By continuing to browse this site you agree to us using cookies as described in About Cookies
Notice: Wiley Online Library will be unavailable on Saturday 7th Oct from 03.00 EDT / 08:00 BST / 12:30 IST / 15.00 SGT to 08.00 EDT / 13.00 BST / 17:30 IST / 20.00 SGT and Sunday 8th Oct from 03.00 EDT / 08:00 BST / 12:30 IST / 15.00 SGT to 06.00 EDT / 11.00 BST / 15:30 IST / 18.00 SGT for essential maintenance. Apologies for the inconvenience.
The assertions expressed herein are the private ones of the authors and are not to be construed as official or as reflecting the views of the Food and Drug Administration.
Bacterial DNA contains immunostimulatory CpG motifs that cause inflammation when injected into the knee joints of normal mice. We examined whether synthetic oligodeoxynucleotides (ODN) that suppress CpG-induced immune responses prevent CpG-induced arthritis.
CpG, suppressive, and/or control ODN were injected into the knees of BALB/c mice. Joint swelling and inflammation were evaluated by physical measurement, by histologic analysis of joint tissue, and by magnetic resonance imaging.
Immunostimulatory CpG DNA induced local arthritis, characterized by swelling of the knee joints, the presence of inflammatory cell infiltrates, the perivascular accumulation of mononuclear cells, and hyperplasia of the synovial lining. Administering suppressive (but not control) ODN reduced the manifestations and severity of arthritis up to 80%.
Suppressive ODN may be useful for the prevention or treatment of arthritis induced by bacterial DNA.
Microbial infection of the gastrointestinal (GI) or genitourinary (GU) tracts is associated with the development of reactive arthritis in humans. Evidence suggests that bacterial DNA may contribute to this process, since 1) bacterial DNA can be detected in arthritic joints (1), and 2) bacterial DNA induces joint inflammation when injected into the knees of normal mice (2). Deng et al established that immunostimulatory CpG motifs were the cause of this inflammation, by showing that CpG-containing oligodeoxynucleotides (ODN) induced disease in a manner similar to that induced by purified bacterial DNA (2). This effect is consistent with the proinflammatory properties of CpG ODN, including their ability to stimulate immune cells to proliferate, differentiate, and secrete proinflammatory chemokines and cytokines (2, 3).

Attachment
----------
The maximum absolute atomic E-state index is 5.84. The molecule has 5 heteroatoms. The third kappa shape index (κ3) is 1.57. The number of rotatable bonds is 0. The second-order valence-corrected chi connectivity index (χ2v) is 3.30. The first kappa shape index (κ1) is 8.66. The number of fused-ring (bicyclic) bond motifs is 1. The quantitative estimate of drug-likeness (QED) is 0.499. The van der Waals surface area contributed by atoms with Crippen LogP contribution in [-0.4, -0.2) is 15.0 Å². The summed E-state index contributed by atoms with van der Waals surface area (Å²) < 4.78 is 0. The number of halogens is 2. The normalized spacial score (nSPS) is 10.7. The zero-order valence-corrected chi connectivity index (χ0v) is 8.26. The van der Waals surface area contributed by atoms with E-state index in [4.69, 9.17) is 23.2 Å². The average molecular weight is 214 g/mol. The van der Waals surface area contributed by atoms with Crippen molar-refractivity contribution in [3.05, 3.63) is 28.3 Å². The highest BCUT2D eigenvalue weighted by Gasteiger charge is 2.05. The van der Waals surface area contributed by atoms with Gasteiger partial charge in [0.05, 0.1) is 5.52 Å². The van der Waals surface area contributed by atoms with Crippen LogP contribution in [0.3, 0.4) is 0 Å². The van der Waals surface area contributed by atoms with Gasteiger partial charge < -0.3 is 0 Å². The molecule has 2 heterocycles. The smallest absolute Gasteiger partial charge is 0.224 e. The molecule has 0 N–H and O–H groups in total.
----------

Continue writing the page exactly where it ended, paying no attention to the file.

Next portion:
A novel class of neutralizing, also referred to as suppressive, ODN was identified by Krieg et al (4). These suppressive ODN were observed to specifically inhibit the immune activation elicited by CpG DNA (4, 5). Synthetic ODN expressing suppressive motifs can block CpG-induced cytokine production in vitro and adjuvant activity in vivo (4). We examined whether suppressive ODN could be used to prevent or treat CpG-induced arthritis.
MATERIALS AND METHODS
Female BALB/c mice were obtained from Jackson Laboratories (Bar Harbor, ME). Center for Biologics Evaluation and Research (CBER) Animal Care and Use Committee–approved studies were conducted using 8–20-week-old mice.